Fritsch’s vocals…I’m not entirely sure whether I like his voice or not, if I’m honest. On the one hand, his range is fairly good (not to an extreme range like Rob Halford, but still good) and his vocal tone is fine, but he doesn’t strike me as an especially unique vocalist (his voice fits every cliche that you’d expect from a melodic rock vocalist) and the effects on his voice that appear on some songs are very distracting. He also reminds me a bit of Bon Jovi, which isn’t necessarily a bad thing, but it does make it harder to regard him as a unique vocalist. I’ll say that his voice fits the band well, but he doesn’t do anything that will win over people who aren’t fans of the genre.
The production is honestly fairly good, making the music sound HUGE and avoiding too much recognisable production tricks that make the performances sound like they’ve suffered from extreme production mishaps. I would say that the bass is badly mixed, as I don’t recall hearing it on the record at all, and the mastering is probably a bit louder than I would have liked, but, all in all, there’s nothing I feel is done badly here. Credit to whoever did the production for this album, you did great!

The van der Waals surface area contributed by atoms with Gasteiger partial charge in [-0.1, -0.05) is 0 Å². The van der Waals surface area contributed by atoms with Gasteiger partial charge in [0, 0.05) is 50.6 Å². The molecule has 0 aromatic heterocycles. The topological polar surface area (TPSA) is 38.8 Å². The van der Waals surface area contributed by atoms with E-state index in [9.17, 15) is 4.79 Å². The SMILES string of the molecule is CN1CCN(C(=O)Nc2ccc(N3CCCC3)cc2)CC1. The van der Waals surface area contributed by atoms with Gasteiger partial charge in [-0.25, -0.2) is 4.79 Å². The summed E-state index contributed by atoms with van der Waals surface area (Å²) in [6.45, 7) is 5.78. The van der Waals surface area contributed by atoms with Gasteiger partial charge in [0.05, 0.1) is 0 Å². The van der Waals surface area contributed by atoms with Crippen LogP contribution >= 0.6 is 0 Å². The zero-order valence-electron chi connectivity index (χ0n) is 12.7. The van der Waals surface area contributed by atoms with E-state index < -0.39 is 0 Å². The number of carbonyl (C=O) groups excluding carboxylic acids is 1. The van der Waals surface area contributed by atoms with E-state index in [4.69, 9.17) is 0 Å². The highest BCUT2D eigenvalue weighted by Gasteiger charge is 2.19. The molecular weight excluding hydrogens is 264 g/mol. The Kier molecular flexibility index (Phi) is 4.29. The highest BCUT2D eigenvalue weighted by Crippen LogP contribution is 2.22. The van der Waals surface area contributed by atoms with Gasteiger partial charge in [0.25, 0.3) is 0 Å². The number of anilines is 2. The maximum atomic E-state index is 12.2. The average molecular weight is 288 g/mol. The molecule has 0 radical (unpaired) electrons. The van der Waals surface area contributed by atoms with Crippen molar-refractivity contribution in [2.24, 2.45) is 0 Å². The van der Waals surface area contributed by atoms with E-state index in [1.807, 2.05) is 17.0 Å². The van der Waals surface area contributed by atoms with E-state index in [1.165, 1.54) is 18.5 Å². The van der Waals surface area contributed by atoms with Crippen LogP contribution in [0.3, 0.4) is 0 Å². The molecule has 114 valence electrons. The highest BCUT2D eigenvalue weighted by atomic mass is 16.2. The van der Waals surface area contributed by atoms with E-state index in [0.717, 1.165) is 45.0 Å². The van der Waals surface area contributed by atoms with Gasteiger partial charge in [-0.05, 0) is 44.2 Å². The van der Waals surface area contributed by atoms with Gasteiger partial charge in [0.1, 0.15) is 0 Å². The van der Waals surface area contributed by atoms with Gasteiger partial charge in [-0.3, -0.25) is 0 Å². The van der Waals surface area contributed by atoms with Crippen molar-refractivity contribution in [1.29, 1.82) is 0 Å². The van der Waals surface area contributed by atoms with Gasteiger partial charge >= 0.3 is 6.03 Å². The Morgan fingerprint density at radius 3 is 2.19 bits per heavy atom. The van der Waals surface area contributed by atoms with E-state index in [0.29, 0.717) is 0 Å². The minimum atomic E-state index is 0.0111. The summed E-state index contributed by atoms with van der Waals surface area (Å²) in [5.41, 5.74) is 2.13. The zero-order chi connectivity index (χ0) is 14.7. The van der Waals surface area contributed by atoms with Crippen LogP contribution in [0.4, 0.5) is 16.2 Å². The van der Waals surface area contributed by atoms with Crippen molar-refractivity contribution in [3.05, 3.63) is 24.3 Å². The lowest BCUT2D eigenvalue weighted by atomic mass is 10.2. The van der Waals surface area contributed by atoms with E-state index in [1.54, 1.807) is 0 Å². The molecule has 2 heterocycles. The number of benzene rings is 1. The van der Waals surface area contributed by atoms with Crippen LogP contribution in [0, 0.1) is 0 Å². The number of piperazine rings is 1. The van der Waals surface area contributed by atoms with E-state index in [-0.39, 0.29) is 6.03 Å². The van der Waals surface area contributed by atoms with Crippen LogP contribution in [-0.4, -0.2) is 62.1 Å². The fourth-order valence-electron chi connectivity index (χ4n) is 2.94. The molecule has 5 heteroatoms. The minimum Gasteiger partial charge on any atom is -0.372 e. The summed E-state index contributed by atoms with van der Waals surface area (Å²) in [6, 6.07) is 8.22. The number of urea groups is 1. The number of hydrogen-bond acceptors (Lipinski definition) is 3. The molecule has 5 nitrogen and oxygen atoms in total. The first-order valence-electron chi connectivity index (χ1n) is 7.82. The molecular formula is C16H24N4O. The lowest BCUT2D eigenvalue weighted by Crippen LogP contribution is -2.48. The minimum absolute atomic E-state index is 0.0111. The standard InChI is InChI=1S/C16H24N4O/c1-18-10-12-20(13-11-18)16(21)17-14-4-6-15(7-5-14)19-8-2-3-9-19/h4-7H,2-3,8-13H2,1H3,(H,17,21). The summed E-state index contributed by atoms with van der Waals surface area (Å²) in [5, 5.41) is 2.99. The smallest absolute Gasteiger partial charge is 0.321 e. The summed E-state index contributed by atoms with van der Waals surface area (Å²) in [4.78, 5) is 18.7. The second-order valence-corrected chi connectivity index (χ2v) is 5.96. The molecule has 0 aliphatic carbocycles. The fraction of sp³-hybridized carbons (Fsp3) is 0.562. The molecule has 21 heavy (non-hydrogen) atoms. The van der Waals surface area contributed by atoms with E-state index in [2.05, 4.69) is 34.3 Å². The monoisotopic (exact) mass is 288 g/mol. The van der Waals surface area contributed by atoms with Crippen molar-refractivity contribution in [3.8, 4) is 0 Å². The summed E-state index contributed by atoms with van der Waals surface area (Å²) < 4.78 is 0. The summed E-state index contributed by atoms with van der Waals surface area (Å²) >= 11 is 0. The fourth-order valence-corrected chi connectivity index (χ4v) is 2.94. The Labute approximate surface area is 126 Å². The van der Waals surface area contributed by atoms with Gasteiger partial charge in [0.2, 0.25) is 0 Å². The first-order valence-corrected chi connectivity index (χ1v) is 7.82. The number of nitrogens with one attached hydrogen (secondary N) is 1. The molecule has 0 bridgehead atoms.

Ultimately, Pedal to the Metal is a record that I do feel is a good record (as I’m sure this review should have proven), but, as a personal listener, I can’t help feeling a bit underwhelming. This record just doesn’t click with me on a personal level, yet, on a critical level, there’s nothing really wrong with it and, in fact, there’s a lot that I know I should like about it. It’s definitely worth a shot if you like melodic rock, just be aware that it might not sit as well with you as you think it might do from this review.
Pedal to the Metal will be released on the 15th of April by Frontier Records. A promo copy of the album was provided for review purposes.